Police personnel stand guard on Sept. 16, 2014, in front of a billboard with images of, from left to right, Indian Prime Minister Narendra Modi, Chinese President Xi Jinping and Gujarat Chief Minister Anandiben Patel ahead of Xi's arrival in Ahmedabad
Amit Dave—Reuters
September 17, 2014 5:45 AM EDT

Chinese President Xi Jinping arrives in India Wednesday, making the first visit by a Chinese head of state in eight years, and underscoring the increasingly important economic and strategic partnership between the world’s two most populous nations.

Xi begins his three-day trip on Indian Prime Minster Narendra Modi’s 64th birthday, at Ahmedabad in Modi’s home state of Gujarat — another first, since no Prime Minister has received a foreign leader anywhere but New Delhi.

China is India’s largest trading partner (although the trade deficit between the two countries has been widening), and trade and investment will undoubtedly be foremost on both leaders’ minds. Beijing has already outlined plans to build two industrial parks, with multibillion dollar investments in both. There are also projects being discussed that will revamp India’s vast but outdated railway network.

“This visit presents a unique opportunity for Chinese industry to invest in India before Japan does,” says Swaran Singh, a professor at the Center for International Politics in Delhi’s Jawaharlal Nehru University (JNU) who specializes in India-China relations. “China will try and find a foothold for investment and technology transfer in this window.”

Modi’s recent visit to Japan was described as “successful” by the Indian media, with Japanese Prime Minister Shinzo Abe pledging $34 billion in investments to India and Indo-Japan ties receiving a significant boost. The personal warmth between Modi and Abe was also evident, and although Modi and Xi connected during the BRICS summit in Fortaleza, Brazil, earlier this year, it remains to be seen how that equation will progress this week.

Singh says Xi’s visit will fundamentally focus on “projecting the personal chemistry of two very popular, strong, pro-business Asian leaders.”

He adds, “Both of them see themselves at the helm for at least a decade. They will show how the relationship has progressed to the next level.”

Geo-strategic cooperation between the two countries is slightly trickier, and has been marked by contentious border disputes and maritime disagreements. While China lays claim to the Indian border state of Arunachal Pradesh, India says that the Chinese-occupied Aksai Chin region is part of Kashmir.

However, it increasingly seems that the border disputes will not occupy much of the conversation between Xi and Modi, at least not publicly.

Lieut. General Syed Ata Hasnain, a former Indian army officer who was part of a recent delegation to China, says the border issue was not brought up by the Chinese at all, and was largely ignored when he brought it up himself.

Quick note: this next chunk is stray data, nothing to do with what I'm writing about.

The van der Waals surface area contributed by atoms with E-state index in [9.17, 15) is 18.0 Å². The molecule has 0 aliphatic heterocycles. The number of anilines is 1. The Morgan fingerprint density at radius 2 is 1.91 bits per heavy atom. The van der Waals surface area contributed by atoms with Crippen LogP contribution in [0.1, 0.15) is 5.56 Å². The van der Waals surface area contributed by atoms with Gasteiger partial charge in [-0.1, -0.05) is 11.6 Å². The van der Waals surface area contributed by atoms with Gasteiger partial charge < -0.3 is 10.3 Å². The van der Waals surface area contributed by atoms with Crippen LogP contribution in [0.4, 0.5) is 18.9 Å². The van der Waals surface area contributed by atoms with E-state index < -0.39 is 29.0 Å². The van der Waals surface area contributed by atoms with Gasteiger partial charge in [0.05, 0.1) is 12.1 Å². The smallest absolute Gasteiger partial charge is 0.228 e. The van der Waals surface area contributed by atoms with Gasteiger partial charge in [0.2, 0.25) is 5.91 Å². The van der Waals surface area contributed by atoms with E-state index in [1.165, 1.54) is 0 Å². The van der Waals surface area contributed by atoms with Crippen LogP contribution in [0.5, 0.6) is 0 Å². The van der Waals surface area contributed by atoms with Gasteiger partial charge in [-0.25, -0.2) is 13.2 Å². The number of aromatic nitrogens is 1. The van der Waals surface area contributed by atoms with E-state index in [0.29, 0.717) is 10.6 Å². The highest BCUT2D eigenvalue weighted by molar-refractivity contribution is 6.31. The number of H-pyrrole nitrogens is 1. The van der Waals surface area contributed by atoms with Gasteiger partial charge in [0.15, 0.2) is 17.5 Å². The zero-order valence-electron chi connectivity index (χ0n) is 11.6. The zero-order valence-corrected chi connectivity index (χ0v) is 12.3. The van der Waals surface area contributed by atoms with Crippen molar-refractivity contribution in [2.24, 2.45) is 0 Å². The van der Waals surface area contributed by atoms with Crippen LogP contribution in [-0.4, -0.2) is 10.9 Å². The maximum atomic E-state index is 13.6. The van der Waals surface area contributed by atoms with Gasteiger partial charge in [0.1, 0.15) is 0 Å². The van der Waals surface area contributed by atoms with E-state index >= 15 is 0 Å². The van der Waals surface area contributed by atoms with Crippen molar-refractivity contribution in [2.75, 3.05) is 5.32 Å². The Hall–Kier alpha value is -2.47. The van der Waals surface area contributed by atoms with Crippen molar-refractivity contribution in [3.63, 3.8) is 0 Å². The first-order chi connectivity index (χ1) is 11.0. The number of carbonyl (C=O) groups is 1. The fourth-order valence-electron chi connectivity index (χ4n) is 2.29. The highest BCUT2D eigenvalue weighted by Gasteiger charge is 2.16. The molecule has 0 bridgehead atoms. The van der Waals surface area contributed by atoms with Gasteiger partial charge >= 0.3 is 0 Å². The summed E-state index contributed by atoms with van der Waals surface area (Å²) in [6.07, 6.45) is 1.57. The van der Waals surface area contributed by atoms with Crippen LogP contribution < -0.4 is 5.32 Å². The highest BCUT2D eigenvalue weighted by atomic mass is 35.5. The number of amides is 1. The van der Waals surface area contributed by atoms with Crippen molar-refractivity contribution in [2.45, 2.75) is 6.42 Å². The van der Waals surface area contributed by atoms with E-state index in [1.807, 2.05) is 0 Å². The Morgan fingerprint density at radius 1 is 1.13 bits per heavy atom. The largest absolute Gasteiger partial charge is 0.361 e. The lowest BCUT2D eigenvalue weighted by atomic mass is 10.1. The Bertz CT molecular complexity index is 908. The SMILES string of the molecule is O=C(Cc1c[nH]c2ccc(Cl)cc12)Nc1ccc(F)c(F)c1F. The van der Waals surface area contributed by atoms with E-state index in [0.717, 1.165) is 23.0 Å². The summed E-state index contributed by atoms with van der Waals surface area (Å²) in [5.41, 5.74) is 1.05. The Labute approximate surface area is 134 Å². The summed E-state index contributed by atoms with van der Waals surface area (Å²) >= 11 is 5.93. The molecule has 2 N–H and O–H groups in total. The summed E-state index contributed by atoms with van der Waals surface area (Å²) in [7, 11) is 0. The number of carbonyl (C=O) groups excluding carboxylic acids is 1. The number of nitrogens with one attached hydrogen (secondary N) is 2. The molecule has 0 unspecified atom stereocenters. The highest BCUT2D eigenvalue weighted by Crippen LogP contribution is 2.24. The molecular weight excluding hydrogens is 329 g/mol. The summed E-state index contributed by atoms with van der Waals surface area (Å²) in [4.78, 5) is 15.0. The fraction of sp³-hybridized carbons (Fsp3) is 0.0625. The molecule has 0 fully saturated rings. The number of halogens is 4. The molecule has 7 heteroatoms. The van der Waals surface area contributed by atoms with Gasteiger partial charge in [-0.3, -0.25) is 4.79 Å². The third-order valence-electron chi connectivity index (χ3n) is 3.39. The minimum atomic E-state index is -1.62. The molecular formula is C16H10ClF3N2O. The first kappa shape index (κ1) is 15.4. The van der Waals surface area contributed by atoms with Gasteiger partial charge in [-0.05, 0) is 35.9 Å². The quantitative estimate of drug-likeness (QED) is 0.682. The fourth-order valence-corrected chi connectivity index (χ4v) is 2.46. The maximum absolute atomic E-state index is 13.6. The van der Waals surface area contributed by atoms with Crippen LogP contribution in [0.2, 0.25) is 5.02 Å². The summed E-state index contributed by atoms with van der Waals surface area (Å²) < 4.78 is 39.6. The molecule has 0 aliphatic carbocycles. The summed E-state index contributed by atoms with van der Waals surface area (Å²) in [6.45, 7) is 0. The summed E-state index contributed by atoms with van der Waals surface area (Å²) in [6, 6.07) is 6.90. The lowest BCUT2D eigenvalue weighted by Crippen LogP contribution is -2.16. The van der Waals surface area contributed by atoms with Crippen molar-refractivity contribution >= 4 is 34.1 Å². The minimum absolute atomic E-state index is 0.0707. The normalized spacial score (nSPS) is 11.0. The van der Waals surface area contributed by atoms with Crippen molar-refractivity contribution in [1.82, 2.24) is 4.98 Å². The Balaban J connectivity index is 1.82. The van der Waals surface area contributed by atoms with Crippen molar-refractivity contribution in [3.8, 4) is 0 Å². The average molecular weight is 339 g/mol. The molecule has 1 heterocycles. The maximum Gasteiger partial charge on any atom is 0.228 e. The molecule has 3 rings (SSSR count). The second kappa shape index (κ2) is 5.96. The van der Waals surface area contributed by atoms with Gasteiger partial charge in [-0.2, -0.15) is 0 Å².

“My personal take is that China wishes to continue following a dual track policy of intimidating India along the LAC [line of actual control] and promoting cooperation,” he tells TIME in an email. But Hasnain also says China is “keener than ever for partnership and continued dialogue with India,” a sentiment that has been expressed by the Chinese as well.

“Politically speaking, the major objective is to try and eliminate distrust and elevate mutual trust,” says Zhao Gancheng, director of the South Asia Institute at the Shanghai Institutes for International Studies.

India is also wary of China’s growing naval prowess and unhappy about Beijing’s perceived aggression in the Indian Ocean region. New Delhi could create a hurdle to China’s desire to establish a “maritime silk route” through Asia. Xi has already received the cooperation of Sri Lanka and the Maldives, both of which he visited en route to India, but Modi’s government is still on the fence.

“Even now, there is no clear view what will happen,” says Srikanth Kondapalli, a professor at JNU’s Centre for East Asian Studies. Kondapalli adds that India’s location and presence makes its cooperation essential for the route.

However, India is far more enthusiastic about the proposed Bangladesh-China-India-Burma trade corridor, commonly known as BCIM, which experts say is another issue bound to come up during the visit. “The BCIM route will play a big role, and I hope India gives a positive response to that because it would benefit all four countries,” Zhao says.

Zhao also rubbishes speculation that Xi’s overtures to India, and his decision to postpone his proposed Pakistan visit, signal a shift away from the historic Chinese ally. “The political climate in Pakistan is not appropriate for a head of state to visit right now, but Pakistan is a good neighbor to China and a very important element in its South Asia strategy,” Zhao says.

Write to Rishi Iyengar at rishi.iyengar@timeasia.com.

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